Good thoughts from The New Big:
This is what always interested me about the blogosphere’s reaction to Robert Scoble when he was a blogger at Microsoft. Scoble was rightly praised for his intelligence and transparency, but it mystified me that he was also supposed to be the harbinger of a new openness at the company. Of course he wasn’t. He was a Microsoft employee with a megaphone, but that’s it. He was the bullfighter’s cape, a captivating presence to pay attention to, but inconsequential in terms of the direction of the company’s energies. In the comment thread Gaping Void, Scoble himself admits as much. He was listening to the outside conversation about the company, but “it just was frustrating to me that I couldn’t get the leadership to really listen, too.”
So, this is part of what’s fascinating to me: who has the right to tell the Microsoft story? Is it the Steve Claytons and the Robert Scobles? Is it Gates and Ballmer? Is it we, the users? Is it all of the above? And what happens when the story diverges? It seems to me that Gates and Ballmer tell one story — that of Microsoft domination at all costs. Clayton and Scoble tell another story – that of an emerging openness and a thirst for innovation. And the users tell a range of other stories, from “Microsoft is still #1″ to “Microsoft is dead.”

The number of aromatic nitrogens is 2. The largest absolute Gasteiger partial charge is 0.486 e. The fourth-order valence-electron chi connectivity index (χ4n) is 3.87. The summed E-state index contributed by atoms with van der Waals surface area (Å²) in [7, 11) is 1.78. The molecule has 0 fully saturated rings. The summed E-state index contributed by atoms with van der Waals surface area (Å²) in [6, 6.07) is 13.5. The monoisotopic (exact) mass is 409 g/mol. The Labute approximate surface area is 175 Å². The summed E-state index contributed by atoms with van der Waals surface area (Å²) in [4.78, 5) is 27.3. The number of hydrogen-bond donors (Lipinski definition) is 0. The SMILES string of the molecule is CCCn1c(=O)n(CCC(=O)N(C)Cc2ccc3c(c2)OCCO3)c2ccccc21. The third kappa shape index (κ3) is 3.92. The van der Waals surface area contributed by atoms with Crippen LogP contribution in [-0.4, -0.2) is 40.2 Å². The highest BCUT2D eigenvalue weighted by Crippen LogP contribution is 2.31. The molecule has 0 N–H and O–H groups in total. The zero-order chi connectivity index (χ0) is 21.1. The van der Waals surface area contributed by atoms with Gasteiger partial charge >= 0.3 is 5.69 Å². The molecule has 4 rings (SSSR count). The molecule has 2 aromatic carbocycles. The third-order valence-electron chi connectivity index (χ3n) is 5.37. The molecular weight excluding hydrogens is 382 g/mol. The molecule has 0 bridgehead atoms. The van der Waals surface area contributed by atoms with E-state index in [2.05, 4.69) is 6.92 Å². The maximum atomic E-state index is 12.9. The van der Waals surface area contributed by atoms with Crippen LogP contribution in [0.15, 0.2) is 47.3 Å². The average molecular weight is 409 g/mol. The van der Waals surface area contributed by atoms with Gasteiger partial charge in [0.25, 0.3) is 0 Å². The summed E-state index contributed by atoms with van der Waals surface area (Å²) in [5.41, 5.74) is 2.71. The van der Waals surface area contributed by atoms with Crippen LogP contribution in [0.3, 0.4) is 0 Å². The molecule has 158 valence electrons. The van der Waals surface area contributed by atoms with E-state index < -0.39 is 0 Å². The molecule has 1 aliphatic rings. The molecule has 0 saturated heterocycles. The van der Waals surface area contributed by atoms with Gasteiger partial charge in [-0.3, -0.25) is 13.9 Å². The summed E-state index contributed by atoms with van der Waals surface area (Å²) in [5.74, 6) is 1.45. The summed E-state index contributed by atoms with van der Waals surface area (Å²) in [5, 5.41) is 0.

[Comment- Barry Dorrans:]
I think you’re making a mistake in viewing MS as one big joined up entity, when (to my eye) it’s not, it’s a bunch of product teams under one banner.
Agreed, Barry. You are totally right.
And I also think it’s a mistake to treat MS as a bunch of product teams under one banner.